Canadian merchants have long been plagued by excessive credit card processing fees. In fact, they pay roughly five times what the rest of the world pays. However, new developments indicate that change is coming, and these shifts should make it more affordable to accept credit cards.
Credit Card Rates for Small Businesses
On average, small businesses pay 1.5% to process Visa and Mastercard transactions, and some merchants pay more than 2.5%. These fees add up over time, and if you take $1,000 in credit card transactions daily, you stand to lose $450 to $750 in fees every month. Traditionally, American Express rates are even higher, hovering between 3% and 3.5%. Around the world, fees are much lower. Great Britain, for instance, doesn’t allow rates higher than 0.3%, Australia 0.5%, and France just 0.28%.
Lower Rates for Mastercard
In 2017, the Canadian Federation of Independent Business negotiated lower rates with Mastercard. Due to this agreement, the average fee fell from 1.44% to just 1.26%. However, that reduction of 12% is only available to CFIB’s 110,000 members.
Lower AmEX Rates
As of March 2018, CFIB and Chase Merchant Services also worked out a deal to lower rates for American Express transactions to just 1.8%. That’s a 50% reduction for many merchants. To access the lower rates, you must be a member of the CFIB and process $500,000 or less in American Express payments per year.
Rates for Big and Small Companies
Industry groups such as the CFIB have been successful at occasionally working out favourable deals, but the fact remains that large businesses have more clout than small businesses. Because of that, retail giants are often able to secure lower rates. Take the case of Walmart Canada. After the company stopped taking Visa in some of its stores, Visa agreed to lower its fees to less than 1%. Similar arrangements have been made for Costco, but according to Gary Sands, chair of the Small Business Matters Coalition, the credit card companies make up these shortfalls by increasing the rates for small businesses.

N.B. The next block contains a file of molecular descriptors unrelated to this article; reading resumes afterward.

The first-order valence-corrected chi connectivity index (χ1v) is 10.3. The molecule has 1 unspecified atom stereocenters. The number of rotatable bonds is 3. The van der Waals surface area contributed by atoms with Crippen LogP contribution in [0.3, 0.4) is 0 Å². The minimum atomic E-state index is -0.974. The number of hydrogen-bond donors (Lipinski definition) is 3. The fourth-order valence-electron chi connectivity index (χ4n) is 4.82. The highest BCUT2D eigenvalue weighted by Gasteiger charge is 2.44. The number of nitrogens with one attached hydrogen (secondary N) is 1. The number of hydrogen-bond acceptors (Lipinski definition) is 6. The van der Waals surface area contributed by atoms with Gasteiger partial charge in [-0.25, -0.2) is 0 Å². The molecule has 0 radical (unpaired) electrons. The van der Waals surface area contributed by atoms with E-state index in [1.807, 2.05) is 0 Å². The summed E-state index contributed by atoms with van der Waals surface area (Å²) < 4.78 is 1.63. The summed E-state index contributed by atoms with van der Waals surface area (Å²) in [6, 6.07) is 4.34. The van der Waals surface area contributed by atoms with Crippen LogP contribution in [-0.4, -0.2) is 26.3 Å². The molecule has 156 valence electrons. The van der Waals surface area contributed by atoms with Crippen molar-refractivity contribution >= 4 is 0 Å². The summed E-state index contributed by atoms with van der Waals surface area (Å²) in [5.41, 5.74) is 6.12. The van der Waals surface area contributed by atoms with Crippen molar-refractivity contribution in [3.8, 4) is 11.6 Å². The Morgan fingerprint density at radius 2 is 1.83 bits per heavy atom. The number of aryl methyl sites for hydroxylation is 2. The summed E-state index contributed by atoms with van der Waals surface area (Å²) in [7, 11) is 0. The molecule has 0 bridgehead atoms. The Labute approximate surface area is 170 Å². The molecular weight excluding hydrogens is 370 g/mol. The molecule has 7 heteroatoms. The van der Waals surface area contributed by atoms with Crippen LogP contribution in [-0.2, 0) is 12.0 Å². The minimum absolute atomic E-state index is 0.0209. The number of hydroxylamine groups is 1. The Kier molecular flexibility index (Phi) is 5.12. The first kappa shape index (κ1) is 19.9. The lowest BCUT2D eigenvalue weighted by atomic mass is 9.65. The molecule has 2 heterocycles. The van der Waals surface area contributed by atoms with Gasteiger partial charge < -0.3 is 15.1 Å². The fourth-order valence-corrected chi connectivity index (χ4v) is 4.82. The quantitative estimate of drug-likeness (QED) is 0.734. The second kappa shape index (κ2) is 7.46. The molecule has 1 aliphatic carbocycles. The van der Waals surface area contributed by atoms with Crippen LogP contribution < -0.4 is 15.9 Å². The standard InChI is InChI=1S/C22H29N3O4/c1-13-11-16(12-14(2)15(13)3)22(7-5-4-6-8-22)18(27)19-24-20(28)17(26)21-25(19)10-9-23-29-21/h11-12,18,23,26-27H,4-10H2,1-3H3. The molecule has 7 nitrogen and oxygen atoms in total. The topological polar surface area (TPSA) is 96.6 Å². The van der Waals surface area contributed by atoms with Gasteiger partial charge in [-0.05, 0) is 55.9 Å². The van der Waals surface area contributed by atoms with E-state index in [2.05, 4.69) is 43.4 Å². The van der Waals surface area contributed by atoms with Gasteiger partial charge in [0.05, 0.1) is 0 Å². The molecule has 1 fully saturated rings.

A Brief History of Transactions Fees
This debate is nothing new. The CFIB has been fighting for lower rates and better terms since 2008. In 2010, the organization finalized the Code of Conduct for the Credit and Debit Card Industry, and MasterCard and Visa both agreed to follow the terms.
In 2012, the Competition Bureau of Canada took Visa and Mastercard to court. The group argued that these behemoths controlled 92% of the industry but weren’t acting as competitors. Instead, they were colluding to keep rates high. The case was thrown out on a technicality. The banks and many others cheered, but the Retail Council of Canada expressed disappointment that consumers were going to have to continue paying about $6 billion in credit card fees annually. If Canada’s rates were in tune with the EU, that amount would fall to between $1 and $2 billion.
In 2014, instead of fighting the credit card processors directly, the CFIB decided to take a different approach. The group began encouraging shoppers to pay with debit cards. It must have worked, because in late 2014, both Visa and Mastercard agreed to lower fees and freeze them for five years. They also agreed to let merchants back out of their payment processing contracts if the rates were too high or if the processor’s failed to pass on savings from Mastercard or Visa.
To keep your costs low, you should be aware of cards that carry higher fees. Mastercard, for example, has premium cards which incur much higher processing fees than standard cards. Luckily, you are allowed to pick and choose which cards you accept. Additionally, you may want to offer discounts to customers who use cash or debit. Beyond that, consider joining industry groups or getting involved with the "fight" to lower rates.